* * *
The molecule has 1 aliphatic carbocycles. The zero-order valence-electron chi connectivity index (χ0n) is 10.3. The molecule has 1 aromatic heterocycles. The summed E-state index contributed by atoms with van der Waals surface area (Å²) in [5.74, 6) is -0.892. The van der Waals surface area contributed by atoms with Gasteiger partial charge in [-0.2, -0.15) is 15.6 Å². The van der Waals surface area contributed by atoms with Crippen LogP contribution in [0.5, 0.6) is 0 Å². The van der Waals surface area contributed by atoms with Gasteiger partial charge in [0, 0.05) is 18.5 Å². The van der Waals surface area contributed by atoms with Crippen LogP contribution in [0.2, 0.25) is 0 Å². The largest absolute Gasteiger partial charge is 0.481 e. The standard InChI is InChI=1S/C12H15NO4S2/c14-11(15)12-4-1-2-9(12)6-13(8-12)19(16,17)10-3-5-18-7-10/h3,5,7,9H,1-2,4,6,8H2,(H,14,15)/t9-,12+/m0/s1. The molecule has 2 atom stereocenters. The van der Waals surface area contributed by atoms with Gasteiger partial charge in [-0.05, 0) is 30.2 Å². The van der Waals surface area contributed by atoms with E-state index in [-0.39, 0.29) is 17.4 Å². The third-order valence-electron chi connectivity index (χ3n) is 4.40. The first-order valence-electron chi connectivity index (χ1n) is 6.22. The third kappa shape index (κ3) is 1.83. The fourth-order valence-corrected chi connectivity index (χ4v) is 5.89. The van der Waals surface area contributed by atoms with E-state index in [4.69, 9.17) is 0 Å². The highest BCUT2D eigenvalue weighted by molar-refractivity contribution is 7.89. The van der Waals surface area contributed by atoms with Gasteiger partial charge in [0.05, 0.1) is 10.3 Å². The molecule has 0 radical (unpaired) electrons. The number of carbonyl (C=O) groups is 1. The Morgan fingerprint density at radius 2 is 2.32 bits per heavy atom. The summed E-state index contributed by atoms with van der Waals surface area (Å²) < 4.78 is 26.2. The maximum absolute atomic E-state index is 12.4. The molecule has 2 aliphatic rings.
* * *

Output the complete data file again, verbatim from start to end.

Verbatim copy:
The molecule has 1 aliphatic carbocycles. The zero-order valence-electron chi connectivity index (χ0n) is 10.3. The molecule has 1 aromatic heterocycles. The summed E-state index contributed by atoms with van der Waals surface area (Å²) in [5.74, 6) is -0.892. The van der Waals surface area contributed by atoms with Gasteiger partial charge in [-0.2, -0.15) is 15.6 Å². The van der Waals surface area contributed by atoms with Crippen LogP contribution in [0.5, 0.6) is 0 Å². The van der Waals surface area contributed by atoms with Gasteiger partial charge in [0, 0.05) is 18.5 Å². The van der Waals surface area contributed by atoms with Crippen LogP contribution in [0.2, 0.25) is 0 Å². The largest absolute Gasteiger partial charge is 0.481 e. The standard InChI is InChI=1S/C12H15NO4S2/c14-11(15)12-4-1-2-9(12)6-13(8-12)19(16,17)10-3-5-18-7-10/h3,5,7,9H,1-2,4,6,8H2,(H,14,15)/t9-,12+/m0/s1. The molecule has 2 atom stereocenters. The van der Waals surface area contributed by atoms with Gasteiger partial charge in [-0.05, 0) is 30.2 Å². The van der Waals surface area contributed by atoms with E-state index in [-0.39, 0.29) is 17.4 Å². The third-order valence-electron chi connectivity index (χ3n) is 4.40. The first-order valence-electron chi connectivity index (χ1n) is 6.22. The third kappa shape index (κ3) is 1.83. The fourth-order valence-corrected chi connectivity index (χ4v) is 5.89. The van der Waals surface area contributed by atoms with E-state index in [4.69, 9.17) is 0 Å². The highest BCUT2D eigenvalue weighted by molar-refractivity contribution is 7.89. The van der Waals surface area contributed by atoms with Gasteiger partial charge in [0.05, 0.1) is 10.3 Å². The molecule has 0 radical (unpaired) electrons. The number of carbonyl (C=O) groups is 1. The Morgan fingerprint density at radius 2 is 2.32 bits per heavy atom. The summed E-state index contributed by atoms with van der Waals surface area (Å²) < 4.78 is 26.2. The maximum absolute atomic E-state index is 12.4. The molecule has 2 aliphatic rings.